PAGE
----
What is stereo?

There are now two system of high fidelity, monophonic (monaural) and stereophonic. Monophonic is a system that starts from one microphone and is fed through a single high fidelity set. Stereophonic is a double system. Two separate microphones are placed at different sides of the orchestra and two different systems are used to keep the two signals or channels separated. Two separate speakers are used, placed on different sides of you room. Stereo is much like 3-D photography, two slightly different sound reach your ears giving you a new dimension in sound.

H.H. Scott '59

Harman/Kardon HK 705 cassette deck

The Harman/Kardon HK 705 is the first available cassette recorder that incorporates the new Dolby HX "Headroom-Extension" system. The HX process extends the high-frequency overload capability of a Dolby-B equipped cassette deck during reocrding by reducing both the record bias and equalization at those moments  when strong treble content  in present in the music. By lowering the bias, the high-frequency capacity of the tape is enhanced; though this is at the cost of some increase in low-frequency distortion, this distortion is less than would be generated by treble overload - saturation.

HX- processed tapes are playback-compatible with all Dolby-B recorders, and the claimed benefits in high-frequency headroom are roughly equivalent to those porvided by the new metal-tape formulations.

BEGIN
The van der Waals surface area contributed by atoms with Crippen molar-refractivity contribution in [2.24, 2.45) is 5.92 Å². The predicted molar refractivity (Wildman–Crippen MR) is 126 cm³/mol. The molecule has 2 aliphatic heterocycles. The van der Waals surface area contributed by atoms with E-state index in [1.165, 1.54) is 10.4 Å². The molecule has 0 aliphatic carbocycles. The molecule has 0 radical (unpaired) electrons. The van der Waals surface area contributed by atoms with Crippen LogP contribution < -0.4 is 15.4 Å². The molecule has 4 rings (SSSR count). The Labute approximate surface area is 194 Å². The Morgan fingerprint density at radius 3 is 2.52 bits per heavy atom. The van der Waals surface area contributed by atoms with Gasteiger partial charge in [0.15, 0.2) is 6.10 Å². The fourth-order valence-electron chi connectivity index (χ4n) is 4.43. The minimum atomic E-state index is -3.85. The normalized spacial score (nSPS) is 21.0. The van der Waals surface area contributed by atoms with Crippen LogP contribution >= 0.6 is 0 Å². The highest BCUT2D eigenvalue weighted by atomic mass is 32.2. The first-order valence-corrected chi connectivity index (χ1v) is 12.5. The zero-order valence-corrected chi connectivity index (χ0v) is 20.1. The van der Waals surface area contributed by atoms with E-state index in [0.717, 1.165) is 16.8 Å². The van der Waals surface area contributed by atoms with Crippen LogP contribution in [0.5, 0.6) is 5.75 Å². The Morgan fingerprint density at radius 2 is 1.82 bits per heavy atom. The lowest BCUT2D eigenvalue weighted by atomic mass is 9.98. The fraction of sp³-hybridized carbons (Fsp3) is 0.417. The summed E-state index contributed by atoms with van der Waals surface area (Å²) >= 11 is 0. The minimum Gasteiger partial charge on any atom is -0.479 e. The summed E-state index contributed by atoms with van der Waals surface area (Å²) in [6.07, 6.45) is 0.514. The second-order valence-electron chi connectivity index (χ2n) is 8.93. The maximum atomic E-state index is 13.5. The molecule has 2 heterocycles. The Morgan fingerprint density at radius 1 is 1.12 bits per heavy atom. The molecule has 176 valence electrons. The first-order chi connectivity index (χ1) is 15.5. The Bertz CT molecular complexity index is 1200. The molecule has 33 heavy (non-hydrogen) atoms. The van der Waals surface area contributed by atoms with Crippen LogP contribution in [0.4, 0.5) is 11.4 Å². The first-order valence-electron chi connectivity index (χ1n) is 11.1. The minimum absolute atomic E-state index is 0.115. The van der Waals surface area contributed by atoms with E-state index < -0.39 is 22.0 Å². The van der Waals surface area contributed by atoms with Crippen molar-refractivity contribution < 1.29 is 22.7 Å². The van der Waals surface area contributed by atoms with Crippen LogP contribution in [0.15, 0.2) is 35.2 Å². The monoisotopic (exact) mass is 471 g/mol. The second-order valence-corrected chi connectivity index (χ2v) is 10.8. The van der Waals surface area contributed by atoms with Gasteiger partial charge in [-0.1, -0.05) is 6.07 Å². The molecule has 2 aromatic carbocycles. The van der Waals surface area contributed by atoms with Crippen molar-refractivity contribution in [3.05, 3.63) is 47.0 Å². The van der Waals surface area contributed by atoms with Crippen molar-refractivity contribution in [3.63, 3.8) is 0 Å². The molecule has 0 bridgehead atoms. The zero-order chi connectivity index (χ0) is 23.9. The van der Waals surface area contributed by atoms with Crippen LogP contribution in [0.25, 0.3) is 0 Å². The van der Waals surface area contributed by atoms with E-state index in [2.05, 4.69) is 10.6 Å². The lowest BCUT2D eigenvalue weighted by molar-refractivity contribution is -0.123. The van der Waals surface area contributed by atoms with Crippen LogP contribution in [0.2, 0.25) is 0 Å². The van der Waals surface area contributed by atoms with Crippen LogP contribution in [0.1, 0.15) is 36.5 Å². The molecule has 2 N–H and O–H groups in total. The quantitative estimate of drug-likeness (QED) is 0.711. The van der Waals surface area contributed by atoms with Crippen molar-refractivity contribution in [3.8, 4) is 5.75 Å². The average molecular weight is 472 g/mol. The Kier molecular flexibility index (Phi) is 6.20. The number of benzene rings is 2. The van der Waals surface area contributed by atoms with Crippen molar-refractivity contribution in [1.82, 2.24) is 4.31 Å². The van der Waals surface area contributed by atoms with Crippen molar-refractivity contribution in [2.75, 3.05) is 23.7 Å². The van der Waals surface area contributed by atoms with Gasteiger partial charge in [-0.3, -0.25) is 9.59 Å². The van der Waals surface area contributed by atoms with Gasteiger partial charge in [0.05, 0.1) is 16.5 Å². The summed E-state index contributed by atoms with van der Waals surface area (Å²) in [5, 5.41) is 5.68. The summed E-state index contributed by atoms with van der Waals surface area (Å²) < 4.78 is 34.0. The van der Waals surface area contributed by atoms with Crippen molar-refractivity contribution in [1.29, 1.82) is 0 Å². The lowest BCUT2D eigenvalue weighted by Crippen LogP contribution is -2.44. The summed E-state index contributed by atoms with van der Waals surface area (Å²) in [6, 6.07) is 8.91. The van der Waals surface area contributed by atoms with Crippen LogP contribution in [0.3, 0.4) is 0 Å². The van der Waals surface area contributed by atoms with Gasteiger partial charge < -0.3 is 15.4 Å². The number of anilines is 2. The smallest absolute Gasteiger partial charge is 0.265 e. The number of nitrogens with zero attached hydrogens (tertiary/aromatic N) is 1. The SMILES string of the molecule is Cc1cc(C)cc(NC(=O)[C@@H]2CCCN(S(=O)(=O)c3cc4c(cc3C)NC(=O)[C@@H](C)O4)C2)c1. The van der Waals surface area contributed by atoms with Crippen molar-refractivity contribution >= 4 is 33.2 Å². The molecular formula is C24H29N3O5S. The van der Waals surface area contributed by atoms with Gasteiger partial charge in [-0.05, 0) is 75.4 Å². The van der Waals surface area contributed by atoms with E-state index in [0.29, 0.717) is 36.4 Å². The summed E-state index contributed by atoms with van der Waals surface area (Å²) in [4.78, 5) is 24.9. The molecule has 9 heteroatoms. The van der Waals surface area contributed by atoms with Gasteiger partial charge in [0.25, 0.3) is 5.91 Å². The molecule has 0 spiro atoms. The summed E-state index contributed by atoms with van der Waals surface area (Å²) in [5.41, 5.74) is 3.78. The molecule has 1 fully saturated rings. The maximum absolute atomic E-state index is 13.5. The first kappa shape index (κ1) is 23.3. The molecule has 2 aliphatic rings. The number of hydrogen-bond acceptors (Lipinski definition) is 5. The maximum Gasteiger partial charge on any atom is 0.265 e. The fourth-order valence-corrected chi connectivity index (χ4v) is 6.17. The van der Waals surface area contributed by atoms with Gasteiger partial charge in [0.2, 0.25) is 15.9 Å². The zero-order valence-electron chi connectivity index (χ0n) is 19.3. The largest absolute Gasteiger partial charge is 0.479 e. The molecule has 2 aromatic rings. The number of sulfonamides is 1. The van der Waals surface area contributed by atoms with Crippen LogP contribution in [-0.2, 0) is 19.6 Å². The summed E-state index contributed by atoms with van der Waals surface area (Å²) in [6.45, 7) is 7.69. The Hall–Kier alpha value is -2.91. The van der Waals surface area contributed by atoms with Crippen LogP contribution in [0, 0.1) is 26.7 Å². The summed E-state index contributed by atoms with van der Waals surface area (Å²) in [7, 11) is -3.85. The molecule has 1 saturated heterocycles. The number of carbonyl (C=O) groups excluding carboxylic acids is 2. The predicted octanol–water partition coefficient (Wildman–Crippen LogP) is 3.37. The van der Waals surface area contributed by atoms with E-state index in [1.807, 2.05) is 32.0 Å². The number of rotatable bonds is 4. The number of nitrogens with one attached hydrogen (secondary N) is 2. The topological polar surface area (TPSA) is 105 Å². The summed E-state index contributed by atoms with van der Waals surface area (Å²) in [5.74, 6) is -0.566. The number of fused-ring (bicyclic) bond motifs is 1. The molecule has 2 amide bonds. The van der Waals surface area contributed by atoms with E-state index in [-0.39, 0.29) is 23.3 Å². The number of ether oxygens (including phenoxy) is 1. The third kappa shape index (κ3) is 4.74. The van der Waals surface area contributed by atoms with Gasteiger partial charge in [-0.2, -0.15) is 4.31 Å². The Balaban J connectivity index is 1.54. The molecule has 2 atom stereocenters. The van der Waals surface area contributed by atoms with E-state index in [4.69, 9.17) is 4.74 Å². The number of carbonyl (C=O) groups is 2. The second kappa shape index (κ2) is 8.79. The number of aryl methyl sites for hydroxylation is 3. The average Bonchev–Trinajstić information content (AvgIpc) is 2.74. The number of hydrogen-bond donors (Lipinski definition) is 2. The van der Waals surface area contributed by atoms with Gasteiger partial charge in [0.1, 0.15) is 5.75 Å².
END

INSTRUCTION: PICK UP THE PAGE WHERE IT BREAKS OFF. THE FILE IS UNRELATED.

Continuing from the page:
The HK705 is a slim, front-loading deck that uses a single Sendust record/playback head and a capstan driven by a DC servo-motor. A second motor is used to pull the cassette inside the deck after it is laid onto a tray that pops out from the of the unit when the eject button is pressed. When the cassette is locked into place, an angled miror permits viewing the amount of tape remaining on a side through a window in the entry slot. Access for routine cleaning is provided by a removable tab on the top of the deck.
Control of the tape motion is provided through a series of mechanically interlocked piano-key levers.  A Record Mute button is provided for inserting a quiet space between selections, and a Tape End  light begins to blink when approximately three-digit  counter contains a "memory rewind" feature that works with the zero setting,permitting quick return to a selected spot on the tape.
Twelve peak-reading  LEDs per channel form the vertically oriented level indicators, which are calibrated from -20 to +8 dB with the 0 dB point marked as Dolby level (200 nWb/m). A vertical row of pushbuttons adjacent to the LED indicators provides bias and equalization switching for four tape types; Metal, cr02 Ferrichrome and Ferric. Additional front-panel pushbuttons are provided to insert a  subsonic (below 20 Hz) filter and to activate either the regular Dolby noise reduction system or its HX version. These latter two buttons are illuminated.

The large record-level control uses concentric knobs to permit independent adjustment of the left and right channels. An output-level control, which affects both channels equally, also varies the level at the headphone jack, one that is designed to accept headphones with 8 Ω (or higher) impedance (660 Ω) mikes. The rear panel of the HK 705 has phono-jack input and output connectors, an FM-multiplex switch, and a ground post.

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